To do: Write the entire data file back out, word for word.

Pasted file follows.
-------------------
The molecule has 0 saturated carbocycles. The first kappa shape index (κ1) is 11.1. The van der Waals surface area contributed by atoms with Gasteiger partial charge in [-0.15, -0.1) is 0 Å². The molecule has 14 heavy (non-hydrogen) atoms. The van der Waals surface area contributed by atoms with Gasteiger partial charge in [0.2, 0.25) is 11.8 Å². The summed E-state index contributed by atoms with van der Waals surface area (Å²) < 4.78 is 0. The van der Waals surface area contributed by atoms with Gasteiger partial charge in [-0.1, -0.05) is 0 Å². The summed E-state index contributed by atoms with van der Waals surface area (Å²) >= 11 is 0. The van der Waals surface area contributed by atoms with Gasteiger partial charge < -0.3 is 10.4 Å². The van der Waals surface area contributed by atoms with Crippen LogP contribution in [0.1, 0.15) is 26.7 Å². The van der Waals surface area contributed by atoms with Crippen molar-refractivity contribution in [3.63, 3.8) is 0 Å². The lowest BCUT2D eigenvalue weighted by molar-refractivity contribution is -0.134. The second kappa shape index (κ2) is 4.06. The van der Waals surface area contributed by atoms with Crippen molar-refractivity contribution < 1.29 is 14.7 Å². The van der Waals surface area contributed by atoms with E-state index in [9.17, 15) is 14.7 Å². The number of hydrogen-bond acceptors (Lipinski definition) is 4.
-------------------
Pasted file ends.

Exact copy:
The molecule has 0 saturated carbocycles. The first kappa shape index (κ1) is 11.1. The van der Waals surface area contributed by atoms with Gasteiger partial charge in [-0.15, -0.1) is 0 Å². The molecule has 14 heavy (non-hydrogen) atoms. The van der Waals surface area contributed by atoms with Gasteiger partial charge in [0.2, 0.25) is 11.8 Å². The summed E-state index contributed by atoms with van der Waals surface area (Å²) < 4.78 is 0. The van der Waals surface area contributed by atoms with Gasteiger partial charge in [-0.1, -0.05) is 0 Å². The summed E-state index contributed by atoms with van der Waals surface area (Å²) >= 11 is 0. The van der Waals surface area contributed by atoms with Gasteiger partial charge < -0.3 is 10.4 Å². The van der Waals surface area contributed by atoms with Crippen LogP contribution in [0.1, 0.15) is 26.7 Å². The van der Waals surface area contributed by atoms with Crippen molar-refractivity contribution in [3.63, 3.8) is 0 Å². The lowest BCUT2D eigenvalue weighted by molar-refractivity contribution is -0.134. The second kappa shape index (κ2) is 4.06. The van der Waals surface area contributed by atoms with Crippen molar-refractivity contribution < 1.29 is 14.7 Å². The van der Waals surface area contributed by atoms with E-state index in [9.17, 15) is 14.7 Å². The number of hydrogen-bond acceptors (Lipinski definition) is 4.